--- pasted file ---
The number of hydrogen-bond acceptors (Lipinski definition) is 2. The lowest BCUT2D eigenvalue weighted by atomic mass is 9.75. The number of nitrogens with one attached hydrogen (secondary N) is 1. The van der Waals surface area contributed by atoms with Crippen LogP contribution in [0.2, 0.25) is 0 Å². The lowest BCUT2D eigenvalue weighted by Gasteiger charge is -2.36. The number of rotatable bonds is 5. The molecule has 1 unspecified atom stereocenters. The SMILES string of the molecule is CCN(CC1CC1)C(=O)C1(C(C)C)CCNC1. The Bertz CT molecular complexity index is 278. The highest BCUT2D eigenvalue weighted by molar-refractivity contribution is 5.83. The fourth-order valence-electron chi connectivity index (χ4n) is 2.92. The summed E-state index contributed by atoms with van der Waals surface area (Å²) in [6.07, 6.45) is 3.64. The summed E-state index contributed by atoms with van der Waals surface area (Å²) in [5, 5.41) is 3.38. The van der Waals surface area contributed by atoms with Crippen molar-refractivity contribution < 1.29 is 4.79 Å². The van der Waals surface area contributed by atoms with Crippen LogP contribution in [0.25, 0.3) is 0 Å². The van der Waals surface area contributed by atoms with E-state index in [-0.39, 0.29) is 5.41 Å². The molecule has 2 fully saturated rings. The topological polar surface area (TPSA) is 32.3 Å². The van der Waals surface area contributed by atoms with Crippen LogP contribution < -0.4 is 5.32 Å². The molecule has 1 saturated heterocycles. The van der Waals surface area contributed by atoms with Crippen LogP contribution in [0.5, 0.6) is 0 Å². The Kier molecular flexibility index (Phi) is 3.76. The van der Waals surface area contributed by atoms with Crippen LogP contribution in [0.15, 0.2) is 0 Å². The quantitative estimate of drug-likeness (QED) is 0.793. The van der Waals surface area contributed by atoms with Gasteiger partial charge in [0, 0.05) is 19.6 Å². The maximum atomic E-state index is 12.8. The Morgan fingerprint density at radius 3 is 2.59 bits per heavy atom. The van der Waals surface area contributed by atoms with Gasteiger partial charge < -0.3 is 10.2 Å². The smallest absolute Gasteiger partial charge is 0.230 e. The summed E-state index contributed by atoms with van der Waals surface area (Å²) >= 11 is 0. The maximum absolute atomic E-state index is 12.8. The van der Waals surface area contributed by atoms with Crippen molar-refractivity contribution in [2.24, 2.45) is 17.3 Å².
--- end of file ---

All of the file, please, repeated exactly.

The number of hydrogen-bond acceptors (Lipinski definition) is 2. The lowest BCUT2D eigenvalue weighted by atomic mass is 9.75. The number of nitrogens with one attached hydrogen (secondary N) is 1. The van der Waals surface area contributed by atoms with Crippen LogP contribution in [0.2, 0.25) is 0 Å². The lowest BCUT2D eigenvalue weighted by Gasteiger charge is -2.36. The number of rotatable bonds is 5. The molecule has 1 unspecified atom stereocenters. The SMILES string of the molecule is CCN(CC1CC1)C(=O)C1(C(C)C)CCNC1. The Bertz CT molecular complexity index is 278. The highest BCUT2D eigenvalue weighted by molar-refractivity contribution is 5.83. The fourth-order valence-electron chi connectivity index (χ4n) is 2.92. The summed E-state index contributed by atoms with van der Waals surface area (Å²) in [6.07, 6.45) is 3.64. The summed E-state index contributed by atoms with van der Waals surface area (Å²) in [5, 5.41) is 3.38. The van der Waals surface area contributed by atoms with Crippen molar-refractivity contribution < 1.29 is 4.79 Å². The van der Waals surface area contributed by atoms with Crippen LogP contribution in [0.25, 0.3) is 0 Å². The van der Waals surface area contributed by atoms with E-state index in [-0.39, 0.29) is 5.41 Å². The molecule has 2 fully saturated rings. The topological polar surface area (TPSA) is 32.3 Å². The van der Waals surface area contributed by atoms with Crippen LogP contribution < -0.4 is 5.32 Å². The molecule has 1 saturated heterocycles. The van der Waals surface area contributed by atoms with Crippen LogP contribution in [0.5, 0.6) is 0 Å². The Kier molecular flexibility index (Phi) is 3.76. The van der Waals surface area contributed by atoms with Crippen LogP contribution in [0.15, 0.2) is 0 Å². The quantitative estimate of drug-likeness (QED) is 0.793. The van der Waals surface area contributed by atoms with Gasteiger partial charge in [0, 0.05) is 19.6 Å². The maximum atomic E-state index is 12.8. The Morgan fingerprint density at radius 3 is 2.59 bits per heavy atom. The van der Waals surface area contributed by atoms with Gasteiger partial charge < -0.3 is 10.2 Å². The smallest absolute Gasteiger partial charge is 0.230 e. The summed E-state index contributed by atoms with van der Waals surface area (Å²) >= 11 is 0. The maximum absolute atomic E-state index is 12.8. The van der Waals surface area contributed by atoms with Crippen molar-refractivity contribution in [2.24, 2.45) is 17.3 Å².